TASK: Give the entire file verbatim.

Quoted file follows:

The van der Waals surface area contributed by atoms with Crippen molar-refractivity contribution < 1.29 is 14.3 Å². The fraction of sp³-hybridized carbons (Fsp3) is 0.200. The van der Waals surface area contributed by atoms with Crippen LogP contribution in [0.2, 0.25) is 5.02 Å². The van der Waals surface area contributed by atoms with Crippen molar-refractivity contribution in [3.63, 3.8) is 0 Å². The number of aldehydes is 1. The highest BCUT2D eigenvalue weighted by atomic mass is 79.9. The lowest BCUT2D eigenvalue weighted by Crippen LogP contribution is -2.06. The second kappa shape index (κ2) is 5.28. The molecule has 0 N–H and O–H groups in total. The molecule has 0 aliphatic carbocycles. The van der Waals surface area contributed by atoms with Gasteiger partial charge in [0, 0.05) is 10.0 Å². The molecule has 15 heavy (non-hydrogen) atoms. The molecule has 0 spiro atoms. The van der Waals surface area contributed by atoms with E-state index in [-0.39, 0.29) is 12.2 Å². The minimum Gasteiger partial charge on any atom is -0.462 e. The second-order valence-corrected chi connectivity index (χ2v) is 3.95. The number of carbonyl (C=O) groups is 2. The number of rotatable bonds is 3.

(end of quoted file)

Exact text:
The van der Waals surface area contributed by atoms with Crippen molar-refractivity contribution < 1.29 is 14.3 Å². The fraction of sp³-hybridized carbons (Fsp3) is 0.200. The van der Waals surface area contributed by atoms with Crippen LogP contribution in [0.2, 0.25) is 5.02 Å². The van der Waals surface area contributed by atoms with Crippen molar-refractivity contribution in [3.63, 3.8) is 0 Å². The number of aldehydes is 1. The highest BCUT2D eigenvalue weighted by atomic mass is 79.9. The lowest BCUT2D eigenvalue weighted by Crippen LogP contribution is -2.06. The second kappa shape index (κ2) is 5.28. The molecule has 0 N–H and O–H groups in total. The molecule has 0 aliphatic carbocycles. The van der Waals surface area contributed by atoms with Gasteiger partial charge in [0, 0.05) is 10.0 Å². The molecule has 15 heavy (non-hydrogen) atoms. The molecule has 0 spiro atoms. The van der Waals surface area contributed by atoms with E-state index in [-0.39, 0.29) is 12.2 Å². The minimum Gasteiger partial charge on any atom is -0.462 e. The second-order valence-corrected chi connectivity index (χ2v) is 3.95. The number of carbonyl (C=O) groups is 2. The number of rotatable bonds is 3.